Mersal GST controversy: Ten times Indian films ran foul of political parties
When it comes to being touchy about movies, all political parties are equal-opportunity offenders.
After a bitter Twitter war between supporters of the Modi government and those rooting for Tamil film Mersal over scenes criticising government policies, the filmmakers and the BJP reached a truce.
In the film Mersal, popular Tamil hero Vijay is seen mocking the new tax regime and Digital India campaign. BJP’s state president in Tamil Nadu TN Soudarrajan demanded that all those scenes which “convey wrong impression” should be removed.
The makers of the Vijay-starrer film met some senior BJP members to explain their point of view and agreed to remove scenes if they cause offence.
India has a long history of films being censored or forced to remove a scene or a dialogue due to political opposition. In most cases, the film makers were forced to keel over and apologise. While many Congress leaders, including party vice-president Rahul Gandhi, tweeted against the Mersal controversy, when it comes to censorship, most political parties are thin-skinned.
Here’s a list of ten movies that faced censorship because of political parties:
Aandhi, 1975 : The political drama starring Suchitra Sen and Sanjeev Kumar was banned by the Indira Gandhi-led Congress government when it released in 1975. The film was about a chance meeting between a well-known politician and her estranged husband, and Sen’s look was inspired by Gandhi. Aandhi was only released in 1977, after Indira Gandhi lost the elections and the Janata Party came to power.
Kissa Kursi Ka, 1977: A political satire on the Emergency, Kissa Kursi Ka, produced by Janata Party MP Amrit Nahata, was banned by the Congress government. It is also said to be the film that brought about Sanjay Gandhi’s downfall. The Shah Commission, set up by the Janata Party government, to look into the excesses of the Emergency, found Sanjay Gandhi and then I&B minister It landed VC Shukla guilty of destroying the film’s prints.
Bombay, 1995: The Shiv Sena is a serial offender when it comes to demanding changes or cuts in movies, One of the examples was Mani Ratnam’s Bombay, which was set in the backdrop of the 1992 Mumbai riots. The film, which was targeted by Muslim and Hindu religious leaders as well, was only released after Ratnam yielded to changes asked by Shiv Sena supremo Bal Thackeray in how he he was portrayed in the film.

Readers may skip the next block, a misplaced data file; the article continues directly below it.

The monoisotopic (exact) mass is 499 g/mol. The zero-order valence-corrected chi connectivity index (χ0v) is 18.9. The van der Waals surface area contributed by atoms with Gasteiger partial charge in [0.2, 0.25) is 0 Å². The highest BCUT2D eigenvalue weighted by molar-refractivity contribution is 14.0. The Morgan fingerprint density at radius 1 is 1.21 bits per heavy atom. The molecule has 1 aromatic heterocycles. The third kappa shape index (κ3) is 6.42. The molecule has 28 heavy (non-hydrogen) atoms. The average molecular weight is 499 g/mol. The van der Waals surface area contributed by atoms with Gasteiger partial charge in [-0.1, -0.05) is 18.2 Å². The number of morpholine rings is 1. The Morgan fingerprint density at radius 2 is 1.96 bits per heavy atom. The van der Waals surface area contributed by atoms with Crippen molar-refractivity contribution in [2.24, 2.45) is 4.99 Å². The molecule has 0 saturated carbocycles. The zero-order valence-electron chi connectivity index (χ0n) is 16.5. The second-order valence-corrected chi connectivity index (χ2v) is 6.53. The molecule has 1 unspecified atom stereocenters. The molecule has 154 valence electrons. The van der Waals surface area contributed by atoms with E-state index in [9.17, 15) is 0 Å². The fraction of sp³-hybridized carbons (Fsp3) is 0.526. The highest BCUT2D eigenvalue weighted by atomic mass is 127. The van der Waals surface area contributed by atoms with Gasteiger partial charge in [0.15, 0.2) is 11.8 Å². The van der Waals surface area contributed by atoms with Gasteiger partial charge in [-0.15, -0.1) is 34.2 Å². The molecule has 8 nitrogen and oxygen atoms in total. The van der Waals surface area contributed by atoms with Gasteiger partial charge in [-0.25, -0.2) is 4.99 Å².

Water, 2005: Part of a trilogy by Indian-Canadian film maker Deepa Mehta, Water took a long, hard look at how widows were treated. Just like Mehta’s earlier film, Fire, which portrayed a lesbian relationship, Water ran afoul of right-wing Hindu groups. But the Shiv Sena also stepped in. Arun Pathak, a Shiv Sena worker, threatened to commit suicide if the shoot wasn’t halted. Mehta was forced to leave Varanasi and complete the shoot in Sri Lanka.
Fanaa, 2006: After actor Aamir Khan expressed his support for those displaced by the Sardar Sarovar Dam project in Gujarat, the state government demanded an apology from the actor. Posters of the film were burnt and mobs protested against it. The Multiplex Association and the Cinematography Association of Gujarat refused to screen Fanaa citing law and order problems.
Wake Up Sid, 2009: The Maharashtra Navnirman Sena (MNS) objected to Mumbai being referred to as “Bombay” in the Ranbir Kapoor- starrer coming-of-age film Wake Up Sid. After protests in Pune, producer Karan Johar met MNS leader Raj Thackeray and agreed to insert an apology and a disclaimer at the start of the film.
My Name is Khan, 2010 : After actor Shah Rukh Khan voiced his support for the inclusion of Pakistani players in the IPL, the Shiv Sena targeted his film, My Name is Khan. Party members threatened to destroy theatres and destroyed the film’s posters and billboards. The film was released despite the Shiv Sena’s protests. Producer Karan Johar met the Maharashtra government, asking for additional security outside cinemas.
Sadda Haq, 2013: Then Punjab government, led by Akali leader Parkash Singh Badal banned Sadda Haq, a Punjabi movie based on the Khalistan movement and its leader. The Punjab government justified its decision saying the movie glorified the movement and could cause tensions. The ban was later overturned by the Supreme Court.
Ae Dil Hai Mushkil, 2016: The Raj Tahackeray-led Maharashtra Navnirman Sena (MNS) issued an ultimatum to the producers of Ae Dil Hai Mushkil against casting Pakistani actors. The Karan Johar film starred Pakistani actor Fawad Khan. The director had to make a public statement stating he would not work with Pakistani actors in the future, offer to donate Rs 5 crore to the army, and change Lahore in the film to Lucknow.
Indu Sarkar, 2017: Congress supporters disrupted the screening of the Madhur Bhandarkar-directed Indu Sarkar, which was on the Emergency imposed by Indira Gandhi government in 1975. The Central Board of Film Certification only allowed the film to be released after 12 cuts and two disclaimers.